Every day, I said, “How are you?” And every day, he answered, “Grateful.” He was an elderly African American man who parked cars for a living at a garage I used in Chicago. His wife had died some years before, and parking cars gave him something to do and some (very) modest income. His life had not been easy, and he didn’t have much as the world measures these things. But every day, he said, “I’m grateful.”
As Reformed Christians, we stress the “sovereignty” of God. We mean by this that God is first and everything else is second. God is the Source of everything that is. But God is more than an explanation of our origins. God has a specific character. First, in the story of God’s long relationship with Israel, and then in the story of Jesus, we see that God is the One whose steadfast love endures forever, and that nothing in life or in death will ever be able to separate us from God’s love. The only thing that really matters in life – namely, God’s healing and redeeming and life-giving love – is already ours. How can we not be grateful!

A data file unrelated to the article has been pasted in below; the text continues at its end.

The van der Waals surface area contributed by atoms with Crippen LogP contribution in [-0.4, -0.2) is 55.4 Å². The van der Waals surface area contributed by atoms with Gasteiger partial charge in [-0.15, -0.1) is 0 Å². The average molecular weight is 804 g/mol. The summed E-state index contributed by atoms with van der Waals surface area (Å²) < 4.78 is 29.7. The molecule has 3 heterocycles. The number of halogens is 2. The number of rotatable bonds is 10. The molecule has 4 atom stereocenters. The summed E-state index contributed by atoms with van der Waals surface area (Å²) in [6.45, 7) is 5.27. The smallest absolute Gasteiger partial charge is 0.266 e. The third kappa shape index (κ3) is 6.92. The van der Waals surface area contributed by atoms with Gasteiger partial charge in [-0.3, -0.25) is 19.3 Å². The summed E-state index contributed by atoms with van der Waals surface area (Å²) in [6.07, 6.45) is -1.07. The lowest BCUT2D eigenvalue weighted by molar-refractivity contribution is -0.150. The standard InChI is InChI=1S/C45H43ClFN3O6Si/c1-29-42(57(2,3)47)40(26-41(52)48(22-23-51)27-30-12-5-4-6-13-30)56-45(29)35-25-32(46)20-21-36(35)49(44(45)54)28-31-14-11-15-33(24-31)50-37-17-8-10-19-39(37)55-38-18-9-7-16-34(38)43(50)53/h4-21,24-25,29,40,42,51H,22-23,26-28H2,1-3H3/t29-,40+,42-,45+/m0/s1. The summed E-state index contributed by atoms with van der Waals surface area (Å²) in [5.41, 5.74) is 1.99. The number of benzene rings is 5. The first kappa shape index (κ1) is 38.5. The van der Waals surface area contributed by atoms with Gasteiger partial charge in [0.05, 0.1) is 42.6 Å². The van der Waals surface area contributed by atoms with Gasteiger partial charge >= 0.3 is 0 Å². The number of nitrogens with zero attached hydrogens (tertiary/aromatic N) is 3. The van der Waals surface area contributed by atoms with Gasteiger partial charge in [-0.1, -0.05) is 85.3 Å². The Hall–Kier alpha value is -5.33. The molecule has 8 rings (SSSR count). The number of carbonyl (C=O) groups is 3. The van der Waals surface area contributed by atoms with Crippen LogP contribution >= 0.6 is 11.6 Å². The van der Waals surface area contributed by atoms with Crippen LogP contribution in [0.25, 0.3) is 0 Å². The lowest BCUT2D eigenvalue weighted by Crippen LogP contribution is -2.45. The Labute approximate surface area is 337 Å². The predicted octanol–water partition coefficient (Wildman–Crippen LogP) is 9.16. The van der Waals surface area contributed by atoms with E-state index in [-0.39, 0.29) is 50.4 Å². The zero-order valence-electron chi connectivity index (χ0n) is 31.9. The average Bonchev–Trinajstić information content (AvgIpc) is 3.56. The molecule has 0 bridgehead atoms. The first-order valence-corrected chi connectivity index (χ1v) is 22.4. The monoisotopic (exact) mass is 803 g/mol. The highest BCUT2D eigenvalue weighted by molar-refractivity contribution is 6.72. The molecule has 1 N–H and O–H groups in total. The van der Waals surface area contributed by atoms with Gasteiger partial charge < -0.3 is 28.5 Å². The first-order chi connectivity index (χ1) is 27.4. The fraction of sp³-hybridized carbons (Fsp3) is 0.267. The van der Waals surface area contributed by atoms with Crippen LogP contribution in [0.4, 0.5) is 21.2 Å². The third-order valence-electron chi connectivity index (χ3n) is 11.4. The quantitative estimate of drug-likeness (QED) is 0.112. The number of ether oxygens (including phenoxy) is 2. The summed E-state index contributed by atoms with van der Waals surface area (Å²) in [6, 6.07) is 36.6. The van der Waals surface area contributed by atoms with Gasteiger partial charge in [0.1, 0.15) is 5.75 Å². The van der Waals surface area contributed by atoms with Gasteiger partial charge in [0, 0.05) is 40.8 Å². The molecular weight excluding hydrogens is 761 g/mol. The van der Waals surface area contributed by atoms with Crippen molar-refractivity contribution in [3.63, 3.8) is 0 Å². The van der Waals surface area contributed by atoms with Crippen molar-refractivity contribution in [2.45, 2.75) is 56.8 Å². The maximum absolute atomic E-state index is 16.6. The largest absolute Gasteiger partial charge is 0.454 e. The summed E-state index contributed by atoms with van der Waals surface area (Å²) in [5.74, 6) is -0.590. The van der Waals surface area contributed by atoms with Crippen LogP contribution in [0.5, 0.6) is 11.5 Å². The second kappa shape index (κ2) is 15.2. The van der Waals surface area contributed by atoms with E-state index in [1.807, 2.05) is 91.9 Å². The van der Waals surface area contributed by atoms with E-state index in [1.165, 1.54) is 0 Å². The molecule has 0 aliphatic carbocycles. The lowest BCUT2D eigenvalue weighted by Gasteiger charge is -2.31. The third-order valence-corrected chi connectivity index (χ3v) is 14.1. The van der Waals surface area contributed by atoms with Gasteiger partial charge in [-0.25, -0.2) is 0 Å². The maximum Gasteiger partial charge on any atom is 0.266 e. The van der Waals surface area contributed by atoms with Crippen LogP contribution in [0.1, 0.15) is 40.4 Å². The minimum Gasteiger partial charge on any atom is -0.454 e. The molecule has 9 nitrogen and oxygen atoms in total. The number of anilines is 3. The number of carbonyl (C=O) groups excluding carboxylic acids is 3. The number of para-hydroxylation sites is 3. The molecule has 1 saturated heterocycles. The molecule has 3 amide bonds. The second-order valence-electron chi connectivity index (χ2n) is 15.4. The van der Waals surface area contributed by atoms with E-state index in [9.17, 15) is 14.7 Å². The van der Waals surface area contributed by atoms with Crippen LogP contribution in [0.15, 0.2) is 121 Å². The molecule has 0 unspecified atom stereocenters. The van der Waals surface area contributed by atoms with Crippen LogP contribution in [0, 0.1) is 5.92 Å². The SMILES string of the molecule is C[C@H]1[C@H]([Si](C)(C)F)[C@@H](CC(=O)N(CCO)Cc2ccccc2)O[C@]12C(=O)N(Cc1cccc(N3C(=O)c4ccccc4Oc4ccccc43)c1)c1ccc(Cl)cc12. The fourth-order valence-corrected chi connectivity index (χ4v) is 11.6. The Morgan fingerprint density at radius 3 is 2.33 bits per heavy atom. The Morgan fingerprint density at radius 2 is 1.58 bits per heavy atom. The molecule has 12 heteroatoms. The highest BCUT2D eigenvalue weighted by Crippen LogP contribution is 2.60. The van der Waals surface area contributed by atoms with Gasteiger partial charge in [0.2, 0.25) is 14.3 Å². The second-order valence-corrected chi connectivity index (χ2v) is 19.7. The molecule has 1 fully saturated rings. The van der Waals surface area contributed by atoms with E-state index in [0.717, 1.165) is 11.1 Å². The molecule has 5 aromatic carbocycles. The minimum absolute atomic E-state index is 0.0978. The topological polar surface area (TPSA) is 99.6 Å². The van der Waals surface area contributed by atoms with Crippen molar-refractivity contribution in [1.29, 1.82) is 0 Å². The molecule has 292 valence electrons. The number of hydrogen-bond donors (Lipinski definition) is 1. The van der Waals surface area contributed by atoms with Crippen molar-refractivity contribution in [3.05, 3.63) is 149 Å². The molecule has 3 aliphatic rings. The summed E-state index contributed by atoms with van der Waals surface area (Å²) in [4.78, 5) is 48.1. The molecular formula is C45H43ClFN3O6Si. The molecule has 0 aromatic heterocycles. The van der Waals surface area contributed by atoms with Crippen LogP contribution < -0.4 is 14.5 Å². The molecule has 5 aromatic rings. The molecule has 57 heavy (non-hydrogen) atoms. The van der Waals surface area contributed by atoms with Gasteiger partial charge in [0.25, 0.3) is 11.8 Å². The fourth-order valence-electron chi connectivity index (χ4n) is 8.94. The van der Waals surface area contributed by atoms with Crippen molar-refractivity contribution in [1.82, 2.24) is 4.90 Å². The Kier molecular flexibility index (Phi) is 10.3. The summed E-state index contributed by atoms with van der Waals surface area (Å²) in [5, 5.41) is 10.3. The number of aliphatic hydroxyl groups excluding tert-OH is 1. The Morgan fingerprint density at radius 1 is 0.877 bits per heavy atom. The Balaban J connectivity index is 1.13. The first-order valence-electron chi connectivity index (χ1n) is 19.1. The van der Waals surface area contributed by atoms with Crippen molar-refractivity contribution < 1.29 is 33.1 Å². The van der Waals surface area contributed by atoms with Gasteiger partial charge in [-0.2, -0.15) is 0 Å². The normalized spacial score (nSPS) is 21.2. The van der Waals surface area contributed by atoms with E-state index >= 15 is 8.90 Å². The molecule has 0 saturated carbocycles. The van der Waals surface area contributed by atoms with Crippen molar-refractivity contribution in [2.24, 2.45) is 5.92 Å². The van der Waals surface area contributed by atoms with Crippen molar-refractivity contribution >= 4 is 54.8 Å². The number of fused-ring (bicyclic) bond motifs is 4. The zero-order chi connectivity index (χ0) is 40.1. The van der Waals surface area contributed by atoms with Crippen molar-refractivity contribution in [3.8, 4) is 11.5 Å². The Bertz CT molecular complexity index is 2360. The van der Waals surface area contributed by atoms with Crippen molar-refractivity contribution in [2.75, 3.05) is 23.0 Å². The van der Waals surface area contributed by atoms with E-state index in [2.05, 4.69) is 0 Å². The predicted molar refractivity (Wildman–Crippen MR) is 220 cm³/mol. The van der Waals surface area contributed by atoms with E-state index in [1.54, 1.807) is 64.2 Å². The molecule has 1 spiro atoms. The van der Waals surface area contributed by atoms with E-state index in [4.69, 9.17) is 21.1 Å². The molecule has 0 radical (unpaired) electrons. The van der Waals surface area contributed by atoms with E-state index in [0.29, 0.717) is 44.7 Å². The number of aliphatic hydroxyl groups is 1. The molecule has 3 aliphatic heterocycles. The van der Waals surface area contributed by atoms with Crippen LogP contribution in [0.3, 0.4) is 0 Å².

November is the season for giving thanks. We begin on November 1 by celebrating the saints. We give thanks to God for those who have gone before us in life and especially in faith. We remember loved ones who have died, and we call to mind those whom we may not know personally but who have laid the foundations for our faith. The “communion of the saints” isn’t just about remembering people from the past. It is about being “in communion” with them here and now through the love of God in which all of us – living and dead – abide.
November is also the season in which we express our gratitude to God by means of our commitment to support God’s work through the mission and ministry of Highland. Our pledges for financial support in 2016 will ensure that we will be able to do as a church what we believe God is calling us to do. But the primary reason we give is that it is one concrete way to express our joy and thanksgiving for all we have received.
Finally, November is the month of our national day of Thanksgiving. Even though it is now interrupted by a plethora of shopping opportunities, we still experience this as almost an island of peace in a fast-paced world. It is a day to rest and renew and reflect and rejoice with family and friends. For Christians, it is a day to turn once more to the God of steadfast love and make our prayer: “For all that has been, Thanks. For all that will be, Yes.”
Cynthia M. Campbell, Pastor